OUTCOME MEASURE: CHILD MALTREATMENT
Number of unique maltreatment victims under age 3 per 1,000 children
Median state value: 16.9

The trauma from maltreatment has immediate and lifelong neurobiological consequences on children’s development. In the US, approximately 17 per 1,000 infants and toddlers will experience maltreatment, but rates vary widely across states. Infants and toddlers in the five worst states are maltreated at rates approximately 6 to 20 times higher than infants and toddlers in the five best states. Black infants and toddlers are more than twice as likely as White or Hispanic infants and toddlers to be victims of maltreatment.

Source: 2018 National Child Abuse and Neglect Data System (NCANDS) Child File, FFY 2018v2 and Annual Estimates of the Resident Population by Sex, Age, Race, and Hispanic Origin for the United States, Vintage 2018. For additional information, please refer to Methods and Sources.

Effective policies have a demonstrated positive impact on at least one prenatal-to-3 goal, and the research provides clear guidance on legislative or regulatory action that states can take to adopt and implement the policy. By contrast, effective strategies have demonstrated positive impacts on prenatal-to-3 outcomes in rigorous studies, but the research does not provide clear guidance to states on how to effectively implement the program or strategy statewide.

 

EXAMPLES OF IMPACT

Effective state policies and strategies to impact Optimal Child Health and Development

Effective PoliciesExamples of Impact on Optimal Child Health and Development
Expanded Income Eligibility for Health Insurance
  • Medicaid expansion led to 422 fewer reported cases of neglect per 100,000 children under age 6 (U)
Paid Family Leave
  • Access to paid family leave led to a 1.3 percentage point increase in exclusive breastfeeding at age 6 months (G)

  • Among Black mothers, access to paid family leave led to a 7.5 percentage point increase in initiating breastfeeding (K)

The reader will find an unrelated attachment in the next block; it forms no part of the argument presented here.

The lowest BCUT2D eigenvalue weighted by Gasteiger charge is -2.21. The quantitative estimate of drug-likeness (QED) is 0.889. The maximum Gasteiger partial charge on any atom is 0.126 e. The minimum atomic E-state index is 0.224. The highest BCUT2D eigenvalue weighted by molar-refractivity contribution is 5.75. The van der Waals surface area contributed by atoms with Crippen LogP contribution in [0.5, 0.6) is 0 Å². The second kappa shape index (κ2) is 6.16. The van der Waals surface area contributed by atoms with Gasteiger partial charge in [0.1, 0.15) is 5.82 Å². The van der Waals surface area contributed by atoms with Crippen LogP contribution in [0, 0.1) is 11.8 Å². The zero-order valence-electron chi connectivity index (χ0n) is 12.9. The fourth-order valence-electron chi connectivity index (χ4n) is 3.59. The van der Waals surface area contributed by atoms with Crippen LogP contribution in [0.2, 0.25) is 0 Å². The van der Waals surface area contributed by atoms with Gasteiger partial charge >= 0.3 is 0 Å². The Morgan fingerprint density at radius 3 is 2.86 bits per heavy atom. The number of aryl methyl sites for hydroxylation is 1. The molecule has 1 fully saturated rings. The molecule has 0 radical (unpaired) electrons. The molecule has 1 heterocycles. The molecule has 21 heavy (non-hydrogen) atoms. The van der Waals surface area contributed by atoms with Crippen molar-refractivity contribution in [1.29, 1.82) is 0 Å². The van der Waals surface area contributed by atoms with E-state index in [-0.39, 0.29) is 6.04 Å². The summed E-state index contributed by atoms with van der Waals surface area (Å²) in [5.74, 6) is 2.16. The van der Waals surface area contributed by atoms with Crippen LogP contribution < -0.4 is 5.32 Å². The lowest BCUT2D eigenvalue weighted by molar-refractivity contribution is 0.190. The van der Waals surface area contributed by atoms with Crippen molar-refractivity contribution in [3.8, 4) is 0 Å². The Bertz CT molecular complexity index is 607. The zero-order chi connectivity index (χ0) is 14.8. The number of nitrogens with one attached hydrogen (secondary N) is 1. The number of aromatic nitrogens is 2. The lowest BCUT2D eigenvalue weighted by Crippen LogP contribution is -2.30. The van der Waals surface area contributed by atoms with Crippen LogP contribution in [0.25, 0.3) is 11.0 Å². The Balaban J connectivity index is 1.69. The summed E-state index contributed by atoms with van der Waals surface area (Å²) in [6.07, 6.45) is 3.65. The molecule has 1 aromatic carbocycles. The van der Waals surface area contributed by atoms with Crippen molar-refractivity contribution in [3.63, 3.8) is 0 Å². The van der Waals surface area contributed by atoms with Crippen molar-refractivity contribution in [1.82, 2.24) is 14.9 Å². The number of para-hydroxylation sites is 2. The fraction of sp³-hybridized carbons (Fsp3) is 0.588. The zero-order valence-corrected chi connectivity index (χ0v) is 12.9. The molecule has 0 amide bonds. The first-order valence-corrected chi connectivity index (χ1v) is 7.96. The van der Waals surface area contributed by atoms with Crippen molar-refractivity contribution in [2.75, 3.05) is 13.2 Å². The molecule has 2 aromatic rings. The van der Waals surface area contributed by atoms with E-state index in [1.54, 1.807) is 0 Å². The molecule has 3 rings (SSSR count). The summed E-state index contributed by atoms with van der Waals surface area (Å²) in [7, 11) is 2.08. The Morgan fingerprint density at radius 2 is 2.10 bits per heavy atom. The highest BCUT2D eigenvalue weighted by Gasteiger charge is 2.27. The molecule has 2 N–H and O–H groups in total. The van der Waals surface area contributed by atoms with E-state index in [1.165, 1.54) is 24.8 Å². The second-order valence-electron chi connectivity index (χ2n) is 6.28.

• Among low-income families, access to paid family leave led to a 5 to 7 percentage point decline in the likelihood of infants receiving late vaccinations (E)

  • Access to paid family leave led to 2.8 fewer cases of pediatric abusive head trauma per 100,000 children under age 2, and 5.1 fewer cases per 100,000 children under age 1 (I)
State Minimum Wage
  • A $1 increase in the minimum wage reduced child neglect reports by 10.8% for children ages 0 to 5 (L)

  • A $1 increase in the minimum wage from birth through age 5 increased by 8.7% the likelihood that a child was reported to be in excellent or very good health from ages 6 through 12 (R)

Effective StrategiesExamples of Impact on Optimal Child Health and Development
Comprehensive Screening and Referral Programs
  • Family Connects had both positive and null impacts on total infant emergency care use (A, B, C, D)

  • Healthy Steps families had 1.3 times higher odds of timely vaccinations and 2.3 times higher odds of timely pediatric appointments (F)

Group Prenatal Care
  • Group prenatal care had both positive (twice the odds) and null impacts on breastfeeding initiation (G, N, I, J)
Early Head Start
  • Children in EHS were more engaged during play (effect size 0.18) (J, S)

  • Children in EHS had higher developmental functioning assessment scores (effect sizes 0.14) (I, S), particularly Black children in EHS (effect size 0.23) (N)

Early Intervention Services
  • A meta-analysis of 31 studies found an average effect size of 0.62 for improving children’s cognitive skills (F)

  • Low birthweight, premature infants who were assigned to EI services saw better cognitive and behavioral outcomes at age 3 than infants in control groups (C, D)

  • EI services improved toddlers’ receptive language skills relative to a control group (0.35 effect size) (E)

Note: The letters in parentheses in the tables above correspond to the findings from strong causal studies included in the comprehensive evidence reviews of the policies and strategies. Each strong causal study reviewed has been assigned a letter. A complete list of causal studies can be found in the Prenatal-to-3 State Policy Roadmap Appendix. Comprehensive evidence reviews of each policy and strategy, as well as more details about our standards of evidence and review method, can be found at in the Prenatal-to-3 Policy Clearinghouse.